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Freud Kay Death Penalty

Decent Essays
Jonathan Osinga
Mrs. Catrini
ENC 1101-22 10465
30 November 2015
Death Penalty Essay A man named Jared Kay was out one night and was dealing with multiple personal issues. Jared is a very mentally unstable man who deals heavily with anger issues along with other various problems. On the night of February 19th, 2002, Jared was driving in a pickup truck when he felt the sudden urge to kill. Jared, driving on a dirt road in the middle of Arkansas, came across a small wooden cabin that housed the Franklin’s. Jared had not one clue who he was going in to kill. All Jared was thinking was kill. He walked into the house with a shotgun and opened fire on every member of the family and then left. Only the daughter survived this tragic event. Jared was
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All of the studies on the cost of capital punishment conclude it is much more expensive than a system with life sentences as the maximum penalty. Cases without the death penalty cost roughly $740,000 while cases where the death penalty is sought cost about $1.26 million. Maintaining each death row prisoner costs taxpayers $90,000 more per year than a prisoner in general population. (Top 10 Pros… 2015). A study of the cost of the death penalty in Colorado showed that death penalty proceedings required six times the days in court and took much longer to solve than life-without-parole (LWOP) cases. When people try to say it cost less to tax payers to put a man to death then to care for them in prisons for life they are not aware of the facts. Why do these cases take so long from sentencing to execution? After a person is convicted of a capital crime, they tend not to accept a sentence of "death" without a fight. They appeal to a higher court, and a higher one and a higher one, trying to overturn their conviction for any reason. Resolving those numerous appeals takes years. It's built into the system, and it helps to ensure that the State is certain of a person's guilt before the actual execution. According to a study published in 2004 in the Journal of Parable legal studies, five percent of the 5,826 death sentences imposed from 1973 to 1995 were carried out in those years. The study found there was a 68%…show more content…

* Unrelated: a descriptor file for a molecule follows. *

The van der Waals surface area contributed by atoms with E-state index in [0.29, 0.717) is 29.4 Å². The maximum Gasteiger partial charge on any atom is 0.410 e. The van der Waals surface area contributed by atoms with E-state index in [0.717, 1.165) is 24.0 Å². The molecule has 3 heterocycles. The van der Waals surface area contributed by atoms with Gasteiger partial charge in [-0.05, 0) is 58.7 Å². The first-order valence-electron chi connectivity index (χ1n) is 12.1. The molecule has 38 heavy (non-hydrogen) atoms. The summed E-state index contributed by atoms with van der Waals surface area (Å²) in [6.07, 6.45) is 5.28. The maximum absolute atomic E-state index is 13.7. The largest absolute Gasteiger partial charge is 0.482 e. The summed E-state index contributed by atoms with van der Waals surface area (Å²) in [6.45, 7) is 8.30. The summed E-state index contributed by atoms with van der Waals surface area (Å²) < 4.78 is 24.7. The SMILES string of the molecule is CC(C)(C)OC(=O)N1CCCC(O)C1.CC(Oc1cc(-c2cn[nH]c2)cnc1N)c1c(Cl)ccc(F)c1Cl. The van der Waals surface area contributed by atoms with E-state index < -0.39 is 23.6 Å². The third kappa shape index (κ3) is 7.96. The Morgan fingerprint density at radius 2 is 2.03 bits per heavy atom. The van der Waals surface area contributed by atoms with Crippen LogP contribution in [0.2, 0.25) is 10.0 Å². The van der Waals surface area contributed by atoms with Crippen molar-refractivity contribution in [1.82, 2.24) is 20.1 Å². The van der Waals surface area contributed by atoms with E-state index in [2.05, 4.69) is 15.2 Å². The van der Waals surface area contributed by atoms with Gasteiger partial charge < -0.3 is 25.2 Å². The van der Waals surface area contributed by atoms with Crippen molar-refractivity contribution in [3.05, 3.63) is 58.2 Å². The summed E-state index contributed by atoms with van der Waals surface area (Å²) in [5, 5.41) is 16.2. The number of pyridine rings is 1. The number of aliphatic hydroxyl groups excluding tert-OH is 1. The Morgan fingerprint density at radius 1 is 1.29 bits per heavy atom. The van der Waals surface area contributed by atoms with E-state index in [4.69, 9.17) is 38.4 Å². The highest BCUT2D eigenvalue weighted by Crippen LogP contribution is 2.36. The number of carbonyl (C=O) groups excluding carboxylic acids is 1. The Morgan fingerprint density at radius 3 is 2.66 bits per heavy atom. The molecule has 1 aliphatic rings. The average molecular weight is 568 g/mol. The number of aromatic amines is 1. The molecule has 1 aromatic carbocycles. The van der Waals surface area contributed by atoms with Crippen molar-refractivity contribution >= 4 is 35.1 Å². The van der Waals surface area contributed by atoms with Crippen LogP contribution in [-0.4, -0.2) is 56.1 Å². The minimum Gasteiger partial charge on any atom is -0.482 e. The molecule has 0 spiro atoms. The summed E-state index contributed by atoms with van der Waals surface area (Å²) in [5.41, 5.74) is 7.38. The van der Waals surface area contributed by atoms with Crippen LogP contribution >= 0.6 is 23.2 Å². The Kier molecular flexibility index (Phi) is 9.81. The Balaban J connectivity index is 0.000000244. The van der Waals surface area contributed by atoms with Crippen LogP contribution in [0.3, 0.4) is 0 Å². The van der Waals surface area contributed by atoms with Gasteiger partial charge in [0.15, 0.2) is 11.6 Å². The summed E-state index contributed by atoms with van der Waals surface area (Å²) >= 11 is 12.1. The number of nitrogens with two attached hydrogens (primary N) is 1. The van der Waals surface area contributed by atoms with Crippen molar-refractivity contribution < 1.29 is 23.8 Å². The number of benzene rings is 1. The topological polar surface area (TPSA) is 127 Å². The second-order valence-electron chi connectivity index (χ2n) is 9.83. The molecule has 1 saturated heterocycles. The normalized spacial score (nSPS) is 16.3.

This is proven to be false. According to the N.C. Department of Justice, the death penalty actually does not influence murderers to think twice before killing, in fact it does the opposite (Death Penalty Does Not Deter Crimes, 2015). As observed, states in the United States that don't use the death penalty have a lower murder rate that that of the states that do (Death Penalty Does Not Deter Crimes, 2015). For example, there was a forty six percent lower rate of murder in non-death penalty states than in death penalty states ("Death Penalty Does Not Deter Crimes.", 2015). When the United States is compared to countries that do not use the death penalty, such as Canada or nations in Europe, it also has a higher homicide rate as well. Generally homicides are committed in moments of anger and not even thinking. Criminals are commonly severe drug and alcohol users and do not generally think of the consequences of their actions. Homicides are usually committed in the heat of anger or deep emotion while either under the influence of substances or mentally ill. So when someone says it makes people think twice, that isn’t always the case. In the mind of a sane person they of course think of the consequences and do not continue to create violence. But an insane person who would actually commit a capital
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